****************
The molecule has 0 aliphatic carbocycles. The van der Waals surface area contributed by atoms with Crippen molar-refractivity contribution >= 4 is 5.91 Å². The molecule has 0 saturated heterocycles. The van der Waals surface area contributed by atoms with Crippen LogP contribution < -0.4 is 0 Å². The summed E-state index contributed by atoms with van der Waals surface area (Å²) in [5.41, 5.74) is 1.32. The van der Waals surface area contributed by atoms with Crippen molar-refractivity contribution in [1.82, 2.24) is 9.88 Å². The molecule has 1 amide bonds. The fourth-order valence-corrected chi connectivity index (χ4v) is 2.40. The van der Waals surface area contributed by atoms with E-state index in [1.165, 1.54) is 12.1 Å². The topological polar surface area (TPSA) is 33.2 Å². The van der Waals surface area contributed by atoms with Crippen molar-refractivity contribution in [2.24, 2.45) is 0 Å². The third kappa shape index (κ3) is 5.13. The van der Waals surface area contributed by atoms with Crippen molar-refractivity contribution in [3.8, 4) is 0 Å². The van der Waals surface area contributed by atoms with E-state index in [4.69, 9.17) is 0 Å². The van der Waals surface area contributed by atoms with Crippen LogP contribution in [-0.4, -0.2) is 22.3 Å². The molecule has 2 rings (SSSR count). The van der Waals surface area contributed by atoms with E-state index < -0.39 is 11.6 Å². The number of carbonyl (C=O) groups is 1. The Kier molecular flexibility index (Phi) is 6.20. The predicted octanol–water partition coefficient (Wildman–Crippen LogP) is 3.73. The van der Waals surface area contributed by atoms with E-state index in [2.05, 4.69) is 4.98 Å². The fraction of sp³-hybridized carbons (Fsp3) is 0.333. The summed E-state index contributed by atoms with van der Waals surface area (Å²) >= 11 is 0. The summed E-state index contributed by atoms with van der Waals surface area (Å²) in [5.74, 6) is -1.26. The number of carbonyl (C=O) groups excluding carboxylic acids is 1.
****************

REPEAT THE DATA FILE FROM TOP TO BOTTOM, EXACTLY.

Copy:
The molecule has 0 aliphatic carbocycles. The van der Waals surface area contributed by atoms with Crippen molar-refractivity contribution >= 4 is 5.91 Å². The molecule has 0 saturated heterocycles. The van der Waals surface area contributed by atoms with Crippen LogP contribution < -0.4 is 0 Å². The summed E-state index contributed by atoms with van der Waals surface area (Å²) in [5.41, 5.74) is 1.32. The van der Waals surface area contributed by atoms with Crippen molar-refractivity contribution in [1.82, 2.24) is 9.88 Å². The molecule has 1 amide bonds. The fourth-order valence-corrected chi connectivity index (χ4v) is 2.40. The van der Waals surface area contributed by atoms with E-state index in [1.165, 1.54) is 12.1 Å². The topological polar surface area (TPSA) is 33.2 Å². The van der Waals surface area contributed by atoms with Crippen molar-refractivity contribution in [2.24, 2.45) is 0 Å². The third kappa shape index (κ3) is 5.13. The van der Waals surface area contributed by atoms with Crippen molar-refractivity contribution in [3.8, 4) is 0 Å². The van der Waals surface area contributed by atoms with E-state index in [4.69, 9.17) is 0 Å². The van der Waals surface area contributed by atoms with Crippen LogP contribution in [-0.4, -0.2) is 22.3 Å². The molecule has 2 rings (SSSR count). The van der Waals surface area contributed by atoms with E-state index < -0.39 is 11.6 Å². The number of carbonyl (C=O) groups is 1. The Kier molecular flexibility index (Phi) is 6.20. The predicted octanol–water partition coefficient (Wildman–Crippen LogP) is 3.73. The van der Waals surface area contributed by atoms with E-state index in [2.05, 4.69) is 4.98 Å². The fraction of sp³-hybridized carbons (Fsp3) is 0.333. The summed E-state index contributed by atoms with van der Waals surface area (Å²) >= 11 is 0. The summed E-state index contributed by atoms with van der Waals surface area (Å²) in [5.74, 6) is -1.26. The number of carbonyl (C=O) groups excluding carboxylic acids is 1.